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Clinical Social Work PracticeA Cognitive-Integrative Perspective$
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Sharon B. Berlin

Print publication date: 2002

Print ISBN-13: 9780195110371

Published to Oxford Scholarship Online: January 2009

DOI: 10.1093/acprof:oso/9780195110371.001.0001

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Meaning and the Mind

Meaning and the Mind

Chapter:
(p.34) 2 Meaning and the Mind
Source:
Clinical Social Work Practice
Author(s):

Sharon B. Berlin

Publisher:
Oxford University Press
DOI:10.1093/acprof:oso/9780195110371.003.0002

This chapter discusses prevailing biological and cognitive accounts of how the mind creates meaning. It starts with the notion that the mind is the work of a biological brain, provides a brief review of the structure and function of the brain, and goes on to explore cognitive models of mind, including associative network and parallel distributive processing models of organized memories (or schemas), and declarative and procedural forms of knowledge. The chapter discusses points of convergence among these conceptions, their contributions to the C-I perspective, and their practical utility in informing practice. In particular, emphasis is given to processes involved in helping clients transform declarative or descriptive knowledge into procedural or how-to knowledge.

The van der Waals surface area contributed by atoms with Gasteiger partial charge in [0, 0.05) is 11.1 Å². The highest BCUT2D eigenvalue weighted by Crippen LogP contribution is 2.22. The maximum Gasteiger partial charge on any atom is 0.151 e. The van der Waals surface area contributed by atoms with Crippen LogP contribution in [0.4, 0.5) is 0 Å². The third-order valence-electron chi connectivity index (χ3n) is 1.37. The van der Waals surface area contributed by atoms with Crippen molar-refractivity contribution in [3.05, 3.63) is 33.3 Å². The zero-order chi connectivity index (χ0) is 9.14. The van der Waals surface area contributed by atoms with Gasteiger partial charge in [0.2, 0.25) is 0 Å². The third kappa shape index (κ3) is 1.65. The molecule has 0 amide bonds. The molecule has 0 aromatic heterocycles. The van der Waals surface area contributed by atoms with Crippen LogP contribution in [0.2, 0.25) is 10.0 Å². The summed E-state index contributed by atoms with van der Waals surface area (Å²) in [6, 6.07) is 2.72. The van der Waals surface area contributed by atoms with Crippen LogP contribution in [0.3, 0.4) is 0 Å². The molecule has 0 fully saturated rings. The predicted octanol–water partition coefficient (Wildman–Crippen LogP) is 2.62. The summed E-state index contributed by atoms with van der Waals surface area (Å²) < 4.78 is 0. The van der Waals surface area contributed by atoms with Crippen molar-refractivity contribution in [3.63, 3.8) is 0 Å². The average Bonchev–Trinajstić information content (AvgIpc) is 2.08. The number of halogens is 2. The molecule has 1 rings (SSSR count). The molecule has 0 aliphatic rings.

Keywords:   brain, cognitive models, associative network, parallel distributive processing, schemas, declarative knowledge, procedural knowledge, C-I perspective, practice implications

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